Oct. 10 (UPI) — A grand jury has charged Tiger King star Bhagavan “Doc” Antle with animal cruelty and wildlife trafficking in Virginia.
Antle, who is also an owner of Myrtle Beach Safari and founder and director of The Institute for Greatly Endangered and Rare Species, is accused of trafficking lion clubs between Virginia and South Carolina.
A grand jury in Frederick County charged Antle with one felony count of wildlife trafficking, one felony count of conspiracy to wildlife traffic, four misdemeanor counts of conspiracy to violate the Endangered Species Act, and nine misdemeanor counts of animal cruelty, Virginia Attorney General Mark Herring announced Friday.
Herring investigated for months the relationship between Antle and Keith Wilson, the owner of Wilson’s Wild Animal Park, a “roadside zoo,” in Frederick County, and found that both men trafficked lion cubs between Virginia and South Carolina.
Wilson has been charged with one felony count of wildlife trafficking, one felony count of conspiracy to wildlife traffic, four misdemeanor counts of violating the Endangered Species Act, four misdemeanor counts of conspiracy to violate the Endangered Species Act, and nine misdemeanor counts of animal cruelty.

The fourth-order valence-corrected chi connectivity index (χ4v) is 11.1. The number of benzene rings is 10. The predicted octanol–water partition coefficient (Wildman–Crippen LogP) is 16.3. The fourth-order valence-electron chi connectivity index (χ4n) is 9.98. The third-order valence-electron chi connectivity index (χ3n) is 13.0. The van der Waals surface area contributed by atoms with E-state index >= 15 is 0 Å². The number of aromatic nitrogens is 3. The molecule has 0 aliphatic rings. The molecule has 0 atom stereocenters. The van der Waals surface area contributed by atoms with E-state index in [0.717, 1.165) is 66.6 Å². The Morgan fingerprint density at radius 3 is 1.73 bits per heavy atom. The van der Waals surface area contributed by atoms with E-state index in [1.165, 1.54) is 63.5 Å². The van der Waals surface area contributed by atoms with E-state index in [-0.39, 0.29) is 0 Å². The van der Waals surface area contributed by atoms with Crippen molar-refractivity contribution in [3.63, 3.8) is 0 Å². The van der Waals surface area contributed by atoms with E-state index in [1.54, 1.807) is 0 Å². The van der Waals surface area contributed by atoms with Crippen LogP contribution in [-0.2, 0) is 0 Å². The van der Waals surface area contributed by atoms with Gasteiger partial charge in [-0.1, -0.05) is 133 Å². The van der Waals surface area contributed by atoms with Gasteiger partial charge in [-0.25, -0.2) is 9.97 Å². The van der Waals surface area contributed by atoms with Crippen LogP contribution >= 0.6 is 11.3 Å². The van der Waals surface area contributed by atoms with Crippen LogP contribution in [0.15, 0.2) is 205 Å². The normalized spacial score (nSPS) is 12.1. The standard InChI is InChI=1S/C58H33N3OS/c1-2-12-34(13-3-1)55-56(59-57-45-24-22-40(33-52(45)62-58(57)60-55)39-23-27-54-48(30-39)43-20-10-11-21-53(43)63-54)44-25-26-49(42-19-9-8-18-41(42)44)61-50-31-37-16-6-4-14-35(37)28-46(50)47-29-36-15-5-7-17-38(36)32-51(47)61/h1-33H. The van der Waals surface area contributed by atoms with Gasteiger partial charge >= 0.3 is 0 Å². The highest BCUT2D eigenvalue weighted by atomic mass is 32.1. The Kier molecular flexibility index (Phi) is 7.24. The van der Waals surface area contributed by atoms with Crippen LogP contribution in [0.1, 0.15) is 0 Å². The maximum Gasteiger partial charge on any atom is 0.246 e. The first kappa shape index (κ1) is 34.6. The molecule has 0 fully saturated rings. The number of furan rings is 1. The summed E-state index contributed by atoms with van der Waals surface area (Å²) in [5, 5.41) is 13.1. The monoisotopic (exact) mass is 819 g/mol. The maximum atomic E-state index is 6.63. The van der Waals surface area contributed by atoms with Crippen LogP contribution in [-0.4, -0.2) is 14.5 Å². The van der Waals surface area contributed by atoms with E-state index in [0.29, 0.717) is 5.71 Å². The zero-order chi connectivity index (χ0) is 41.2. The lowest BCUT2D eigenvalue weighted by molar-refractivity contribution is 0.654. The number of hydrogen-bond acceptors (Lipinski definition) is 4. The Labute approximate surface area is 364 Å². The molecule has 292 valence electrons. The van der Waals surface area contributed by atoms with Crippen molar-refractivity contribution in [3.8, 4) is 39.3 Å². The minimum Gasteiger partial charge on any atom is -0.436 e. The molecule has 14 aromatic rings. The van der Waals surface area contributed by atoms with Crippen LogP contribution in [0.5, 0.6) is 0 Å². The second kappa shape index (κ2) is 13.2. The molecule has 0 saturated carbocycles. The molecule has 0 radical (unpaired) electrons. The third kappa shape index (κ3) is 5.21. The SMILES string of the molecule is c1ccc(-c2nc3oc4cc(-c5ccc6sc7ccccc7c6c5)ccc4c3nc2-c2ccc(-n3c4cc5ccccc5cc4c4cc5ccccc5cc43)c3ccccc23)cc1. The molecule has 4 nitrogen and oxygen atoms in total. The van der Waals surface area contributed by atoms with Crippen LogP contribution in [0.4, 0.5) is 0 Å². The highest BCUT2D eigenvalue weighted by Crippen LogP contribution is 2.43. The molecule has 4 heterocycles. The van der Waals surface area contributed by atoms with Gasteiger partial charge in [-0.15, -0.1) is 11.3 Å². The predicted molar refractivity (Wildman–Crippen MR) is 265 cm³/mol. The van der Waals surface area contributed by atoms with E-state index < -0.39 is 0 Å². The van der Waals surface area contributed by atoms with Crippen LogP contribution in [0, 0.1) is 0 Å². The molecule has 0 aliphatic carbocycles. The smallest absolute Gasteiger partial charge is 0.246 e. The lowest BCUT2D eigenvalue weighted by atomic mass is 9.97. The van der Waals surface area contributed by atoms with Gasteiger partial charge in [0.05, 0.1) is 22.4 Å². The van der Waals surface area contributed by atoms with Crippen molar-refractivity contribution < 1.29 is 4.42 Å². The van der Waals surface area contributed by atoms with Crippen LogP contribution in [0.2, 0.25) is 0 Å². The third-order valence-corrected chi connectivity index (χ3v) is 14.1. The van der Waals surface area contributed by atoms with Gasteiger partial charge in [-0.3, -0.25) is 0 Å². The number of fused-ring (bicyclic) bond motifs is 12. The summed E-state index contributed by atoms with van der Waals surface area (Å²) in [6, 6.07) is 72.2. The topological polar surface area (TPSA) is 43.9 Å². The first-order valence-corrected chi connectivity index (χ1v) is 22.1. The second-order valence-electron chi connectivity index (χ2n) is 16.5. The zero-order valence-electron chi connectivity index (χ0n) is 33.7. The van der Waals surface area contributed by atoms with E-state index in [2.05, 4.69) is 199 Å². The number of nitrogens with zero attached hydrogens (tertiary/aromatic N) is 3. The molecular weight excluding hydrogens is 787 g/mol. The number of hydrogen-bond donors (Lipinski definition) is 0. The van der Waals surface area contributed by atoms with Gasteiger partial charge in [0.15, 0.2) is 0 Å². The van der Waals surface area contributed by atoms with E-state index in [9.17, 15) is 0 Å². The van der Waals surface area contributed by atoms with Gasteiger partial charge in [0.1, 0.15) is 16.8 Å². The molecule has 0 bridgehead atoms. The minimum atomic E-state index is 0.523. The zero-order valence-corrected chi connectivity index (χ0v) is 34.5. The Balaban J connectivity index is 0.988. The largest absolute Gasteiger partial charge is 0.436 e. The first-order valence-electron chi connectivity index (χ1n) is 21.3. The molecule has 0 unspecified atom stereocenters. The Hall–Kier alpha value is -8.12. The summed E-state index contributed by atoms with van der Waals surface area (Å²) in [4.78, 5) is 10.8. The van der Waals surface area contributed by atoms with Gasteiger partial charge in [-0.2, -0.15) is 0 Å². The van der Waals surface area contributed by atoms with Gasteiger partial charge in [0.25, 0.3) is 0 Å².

Two of Antle’s daughters have also been charged. Tawny Antle has been charged with one misdemeanor count of cruelty to animals and one misdemeanor count of violating the Endangered Species Act. Tilakum Watterson, has been charged with two misdemeanor counts of cruelty to animals and two misdemeanor counts of violating the Endangered Species Act.
In November, Herring announced that the grand jury in Frederick County indicted both Wilson and his nephew Christian Dall’Acqua on 46 counts of animal cruelty.
The trial date for Wilson and his nephew’s case has been set for June 21-25.
In August 2019, Herring’s Animal Law Unit secured custody of 119 exotic animals after a judge issued an order that found that “roadside zoo” owner Wilson “cruelly treated, neglected, or deprived the animal[s] of adequate care.”
Antle has violations dating back to 1989 when the U.S. Department of Agriculture fined him for abandoning deer and peacocks at his zoo in Virginia. He has racked up more than 35 USDA violations over the years for mistreating animals, The Post and Courier reported.
He rebuffed fallout from being on the Netflix’ series Tiger King: Murder, Mayhem and Madness, along with central character, Joseph Allen Maldonado-Passage, better known as Joe Exotic, a zoo operator and convicted felon, and accusations that he mistreated animals, according to the daily newspaper.
“That’s not a documentary,” Antle told The Post and Courier in March.